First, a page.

An offshore bank is a bank regulated under international banking license (often called offshore license), which usually prohibits the bank from establishing any business activities in the jurisdiction of establishment. Due to less regulation and transparency, accounts with offshore banks were often used to hide undeclared income. Since the 1980s, jurisdictions that provide financial services to nonresidents on a big scale can be referred to as offshore financial centres. OFCs often also levy little or no corporation tax and/or personal income and high direct taxes such as duty, making the cost of living high.
With worldwide increasing measures on CFT (combatting the financing of terrorism) and AML (anti-money laundering) compliance, the offshore banking sector in most jurisdictions was subject to changing regulations. Since 2002 the Financial Action Task Force issues the so-called FATF blacklist of “Non-Cooperative Countries or Territories” (NCCTs), which it perceived to be non-cooperative in the global fight against money laundering and terrorist financing.
An account held in a foreign offshore bank is often described as an offshore account. Typically, an individual or company will maintain an offshore account for the financial and legal advantages it provides, including but not limited to:
- Strong privacy, including bank secrecy.
- Little or no corporate taxation via tax havens.
- Protection against local, political, or financial instability.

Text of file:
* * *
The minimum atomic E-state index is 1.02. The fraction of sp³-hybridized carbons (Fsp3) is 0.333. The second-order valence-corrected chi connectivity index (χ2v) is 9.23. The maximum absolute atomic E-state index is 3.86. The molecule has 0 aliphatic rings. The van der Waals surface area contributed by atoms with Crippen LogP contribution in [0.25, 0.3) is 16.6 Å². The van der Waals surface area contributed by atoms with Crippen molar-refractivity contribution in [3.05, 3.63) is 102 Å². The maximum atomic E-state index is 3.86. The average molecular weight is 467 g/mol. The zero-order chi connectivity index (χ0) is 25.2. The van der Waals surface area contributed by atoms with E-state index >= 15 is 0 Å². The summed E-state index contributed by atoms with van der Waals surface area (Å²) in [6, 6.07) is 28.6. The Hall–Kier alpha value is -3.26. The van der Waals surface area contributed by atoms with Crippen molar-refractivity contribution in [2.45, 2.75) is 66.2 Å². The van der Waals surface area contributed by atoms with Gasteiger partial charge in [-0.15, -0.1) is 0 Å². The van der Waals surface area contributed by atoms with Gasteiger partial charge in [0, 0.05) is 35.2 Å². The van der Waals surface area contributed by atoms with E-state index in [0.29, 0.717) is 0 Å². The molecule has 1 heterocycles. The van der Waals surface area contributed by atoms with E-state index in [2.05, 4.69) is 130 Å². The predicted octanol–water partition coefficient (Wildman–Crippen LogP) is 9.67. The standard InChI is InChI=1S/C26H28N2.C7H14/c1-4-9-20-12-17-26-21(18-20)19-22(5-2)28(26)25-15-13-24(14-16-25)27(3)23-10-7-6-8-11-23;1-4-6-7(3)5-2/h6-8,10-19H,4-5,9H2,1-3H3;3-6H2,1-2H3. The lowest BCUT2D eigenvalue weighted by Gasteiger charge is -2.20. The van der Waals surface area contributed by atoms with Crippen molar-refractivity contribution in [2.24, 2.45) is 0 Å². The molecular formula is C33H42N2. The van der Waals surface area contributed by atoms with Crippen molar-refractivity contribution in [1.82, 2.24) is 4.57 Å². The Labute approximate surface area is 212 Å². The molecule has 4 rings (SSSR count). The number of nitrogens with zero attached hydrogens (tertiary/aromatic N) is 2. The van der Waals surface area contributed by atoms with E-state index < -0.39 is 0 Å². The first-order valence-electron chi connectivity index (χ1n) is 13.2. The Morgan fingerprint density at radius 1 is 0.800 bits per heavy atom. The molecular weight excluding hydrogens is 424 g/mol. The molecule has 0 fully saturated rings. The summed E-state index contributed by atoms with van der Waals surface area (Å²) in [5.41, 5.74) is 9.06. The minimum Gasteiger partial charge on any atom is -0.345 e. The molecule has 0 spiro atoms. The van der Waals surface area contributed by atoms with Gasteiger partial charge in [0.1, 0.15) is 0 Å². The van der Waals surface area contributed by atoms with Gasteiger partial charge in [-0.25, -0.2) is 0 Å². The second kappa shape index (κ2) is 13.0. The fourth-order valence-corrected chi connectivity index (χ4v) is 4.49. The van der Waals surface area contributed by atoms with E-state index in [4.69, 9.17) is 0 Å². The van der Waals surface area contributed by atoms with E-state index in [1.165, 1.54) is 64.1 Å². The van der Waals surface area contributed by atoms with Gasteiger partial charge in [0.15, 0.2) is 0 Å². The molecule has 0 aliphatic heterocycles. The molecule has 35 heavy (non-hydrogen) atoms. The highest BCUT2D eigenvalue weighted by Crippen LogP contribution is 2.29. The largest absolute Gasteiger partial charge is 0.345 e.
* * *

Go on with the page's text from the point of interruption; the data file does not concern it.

While the term originates from the Channel Islands being “offshore” from the United Kingdom, and while most offshore banks are located in island nations to this day, the term is used figuratively to refer to any bank used for these advantages, regardless of location. Thus, some banks in landlocked Andorra, Luxembourg, and Switzerland may be described as “offshore banks”.
Offshore banking has previously been associated with the underground economy and organized crime, tax evasion and money laundering; however, legally, offshore banking does not prevent assets from being subject to personal income tax on interest. Except for certain people who meet fairly complex requirements (such as perpetual travelers), the personal income tax laws of many countries (e.g., France, and the United States) make no distinction between interest earned in local banks and that earned abroad. Persons subject to US income tax, for example, are required to declare, on penalty of perjury, any foreign bank accounts—which may or may not be numbered bank accounts—they may have. Offshore banks are now required to report income to many other tax authorities, although Switzerland and certain other jurisdictions retain bank secrecy regimes that can be more difficult to deal with. This does not make the non-declaration of the income by the taxpayer or the evasion of the tax on that income legal and many OFCs have recently been important colleagues to onshore tax authorities and law enforcement against wrongdoers. Following the 9/11 attacks, there have been many calls to increase regulation on international finance, in particular concerning offshore banks, OFCs, crypto currency and clearing houses such as Clearstream, based in Luxembourg, which are possible crossroads for major illegal money flows. Most criminality involving the banking system has happened because of the regulations and controls being circumvented.
An offshore, or overseas, bank account is one that you have in a country you don’t reside in. They allow you to make and receive payments, hold money and set up savings and investment accounts in multiple currencies.